33. I tried this on several t-shirts with significant build-up; so much it had caked into inflexible patches under each arm. I followed the instructions above and it barely made a dent. However, it made the patches much softer. Essentially the patches were so thick the solution could not entirely penetrate the patches.

    I mixed up a batch in a bucket, soaked the shirts, for a couple hours, then manipulated the patches (picture rubbing it together) to soften the patch and allow more solution to soak into the patches. About 90% of the build-up was removed without damage to the shirts or the sleeves.

    I’m going to mix another batch and soak straight away. I’ll also manipulate the patches more frequently throughout the soaking session and expect to see a complete removal of the stains.

    Great information here! Thanks for posting!!

    Reply
    • This is genius! I did follow directions on a set of 4 shirts. One barely crunchy all the way to one so stiff it was headed to the trash.

      Followed directions for mix. It obviously moved the gunk but I wanted more speed.

      I put all 4 in a stainless steel pot, poured 4X the basic recipe (1 cup lime away…) on the shirts I had already worked on, covered the shirts -barely- with more water, brought the whole thing to a boil and stirred. Once fully boiling I covered and turned off the heat.

      The stuff sat several hours and now cool, the water was yellow and milky and the yuck mostly gone.

      I threw it all in the washer on hot and the longest cycle I have and…. Wearable shirts -all of them. Thanks so much for this!

      Reply
      • The original instructions don’t include boiling. Why do you add this extra step, which will create dangerous fumes and vapors? People should not be in their homes boiling lime-away or other cleaning chemicals.

  34. I have a nice problem with deodorant buildup and have tried many of the at home remedies with little luck so I plan on trying either the deo-go or raise on some of my tough stains.

    I’ve read a few of the comments and like the idea of pre treating regularly to prevent deodorant buildup, but was wondering what you recommend to do that…easy and cheap preferred but I will try anything at this point!

    Reply
    • heya liz! thanks for stopping by (:

      let me know how your tests go with deo-go and/or raise.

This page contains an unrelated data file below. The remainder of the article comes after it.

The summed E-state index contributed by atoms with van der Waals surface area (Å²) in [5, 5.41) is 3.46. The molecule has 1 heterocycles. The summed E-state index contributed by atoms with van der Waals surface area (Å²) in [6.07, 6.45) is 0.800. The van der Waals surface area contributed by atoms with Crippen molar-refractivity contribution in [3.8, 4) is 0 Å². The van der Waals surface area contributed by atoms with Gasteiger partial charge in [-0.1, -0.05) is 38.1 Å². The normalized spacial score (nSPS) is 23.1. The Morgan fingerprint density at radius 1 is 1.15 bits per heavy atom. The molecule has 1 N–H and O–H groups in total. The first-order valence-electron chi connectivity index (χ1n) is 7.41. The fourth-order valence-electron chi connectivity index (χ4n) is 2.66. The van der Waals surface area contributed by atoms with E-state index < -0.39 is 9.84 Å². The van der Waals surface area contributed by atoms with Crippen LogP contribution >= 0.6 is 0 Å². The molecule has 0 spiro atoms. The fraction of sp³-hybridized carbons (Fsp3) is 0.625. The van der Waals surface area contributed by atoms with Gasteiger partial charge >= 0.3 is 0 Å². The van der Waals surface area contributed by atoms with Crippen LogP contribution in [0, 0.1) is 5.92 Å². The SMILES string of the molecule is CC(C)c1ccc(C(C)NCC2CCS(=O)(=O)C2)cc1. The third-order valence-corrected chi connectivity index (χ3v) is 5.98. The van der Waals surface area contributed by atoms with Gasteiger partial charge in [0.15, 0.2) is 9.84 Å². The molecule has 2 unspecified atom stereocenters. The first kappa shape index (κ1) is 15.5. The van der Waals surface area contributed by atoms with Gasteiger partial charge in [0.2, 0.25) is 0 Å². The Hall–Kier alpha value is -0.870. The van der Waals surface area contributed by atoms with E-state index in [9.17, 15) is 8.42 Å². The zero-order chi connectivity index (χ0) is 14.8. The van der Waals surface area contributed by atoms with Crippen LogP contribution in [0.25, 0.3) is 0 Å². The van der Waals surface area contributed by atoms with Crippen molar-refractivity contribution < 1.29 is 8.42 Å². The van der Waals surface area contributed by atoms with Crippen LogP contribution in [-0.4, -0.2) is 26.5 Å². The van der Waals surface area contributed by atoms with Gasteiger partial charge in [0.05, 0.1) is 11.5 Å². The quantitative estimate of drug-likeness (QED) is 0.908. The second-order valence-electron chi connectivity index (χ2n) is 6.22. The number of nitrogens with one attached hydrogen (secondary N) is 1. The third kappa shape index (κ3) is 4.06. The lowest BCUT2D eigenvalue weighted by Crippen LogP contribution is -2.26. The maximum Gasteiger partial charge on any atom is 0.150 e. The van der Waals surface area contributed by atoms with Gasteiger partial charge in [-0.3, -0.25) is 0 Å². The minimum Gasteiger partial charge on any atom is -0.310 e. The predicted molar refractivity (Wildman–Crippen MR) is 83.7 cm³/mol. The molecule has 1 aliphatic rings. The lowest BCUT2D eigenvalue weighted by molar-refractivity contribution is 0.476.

i’d say the cheapest and easiest way to pre-treat underarms — soapy water in a spray bottle. treat your underarms after wearing with that, and put in the hamper until it comes time to washing.

      if that doesn’t work, you should try a small spray bottle with a water-diluted resolve, or something similar that you can keep near your hamper.

      simple. cheap. and likely very effective to keep those stains away.

      Reply
  35. I’m glad I ran across this particular blog. I have 5 “trial shirts”‘, CLR, and Gain. I’m going to try with hot water to see if that makes it even more effective, or horribly detrimental, lol!

    Reply
    • sounds great stacey! keep me posted and let me know how it works.

      i also just heard of another new product, and am going to be digging into learn more about that to see how it performs.

      Reply
  36. I tried the lime away solution. It didn’t fade the fabric on the tee shirts or dissolve them. They are cotton poly blends., but only works as well as a 24 hour soak in oxyclean . I got a 50% improvement. I think I should just pre treat the pits on a regular basis, and not let the gunk build up.

    Reply
    • thanks for your feedback leslie!

      have you tried using deo-go or raise?

      but, i agree — pretreating the pits on a regular basis is the best way to prevent the underarm staining.

      Reply
  37. I just used Krud Kutter. I soaked the shirt for 20 minutes, rinsed it with cold water and dryer it. It not only removed the pit residue but it brightened the shirt as well.

    Reply
  38. I use a mix of about 50% Dawn dish detergent and 50% vinegar (same stuff I use to clean my shower!) and have had pretty good success getting rid of build up.

    Reply
    • hey there carina! thanks the tip.

      it’s funny, seems like vinegar is used for about everything around the house, probably because it has some mild acidity.

      i have that tip in the following article, though it doesn’t mention mixing vinegar with dish soap:
      http://www.undershirtguy.com/how-do-you-get-deodorant-stains-out-of-your-undershirts-part-two/

      only problem for me is that i super-hate vinegar, and the smell of it. crazy how much i hate it, and the irony is that my wife absolute loves it.